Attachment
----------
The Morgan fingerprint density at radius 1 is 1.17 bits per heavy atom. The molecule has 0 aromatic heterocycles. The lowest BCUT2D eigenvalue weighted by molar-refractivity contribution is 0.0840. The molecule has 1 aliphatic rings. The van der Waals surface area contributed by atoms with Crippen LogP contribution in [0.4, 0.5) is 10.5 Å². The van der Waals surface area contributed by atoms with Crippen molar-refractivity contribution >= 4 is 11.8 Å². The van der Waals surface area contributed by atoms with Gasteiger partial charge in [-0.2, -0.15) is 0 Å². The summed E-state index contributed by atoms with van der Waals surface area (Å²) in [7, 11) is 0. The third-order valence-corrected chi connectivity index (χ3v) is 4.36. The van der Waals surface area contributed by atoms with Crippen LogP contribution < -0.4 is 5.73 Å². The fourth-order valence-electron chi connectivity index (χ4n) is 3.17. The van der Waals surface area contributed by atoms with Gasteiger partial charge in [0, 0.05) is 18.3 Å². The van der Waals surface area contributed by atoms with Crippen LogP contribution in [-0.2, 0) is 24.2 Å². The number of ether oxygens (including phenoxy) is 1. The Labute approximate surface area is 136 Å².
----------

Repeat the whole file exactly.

The Morgan fingerprint density at radius 1 is 1.17 bits per heavy atom. The molecule has 0 aromatic heterocycles. The lowest BCUT2D eigenvalue weighted by molar-refractivity contribution is 0.0840. The molecule has 1 aliphatic rings. The van der Waals surface area contributed by atoms with Crippen LogP contribution in [0.4, 0.5) is 10.5 Å². The van der Waals surface area contributed by atoms with Crippen molar-refractivity contribution >= 4 is 11.8 Å². The van der Waals surface area contributed by atoms with Gasteiger partial charge in [-0.2, -0.15) is 0 Å². The summed E-state index contributed by atoms with van der Waals surface area (Å²) in [7, 11) is 0. The third-order valence-corrected chi connectivity index (χ3v) is 4.36. The van der Waals surface area contributed by atoms with Crippen LogP contribution < -0.4 is 5.73 Å². The fourth-order valence-electron chi connectivity index (χ4n) is 3.17. The van der Waals surface area contributed by atoms with Gasteiger partial charge in [0, 0.05) is 18.3 Å². The van der Waals surface area contributed by atoms with Crippen LogP contribution in [-0.2, 0) is 24.2 Å². The number of ether oxygens (including phenoxy) is 1. The Labute approximate surface area is 136 Å².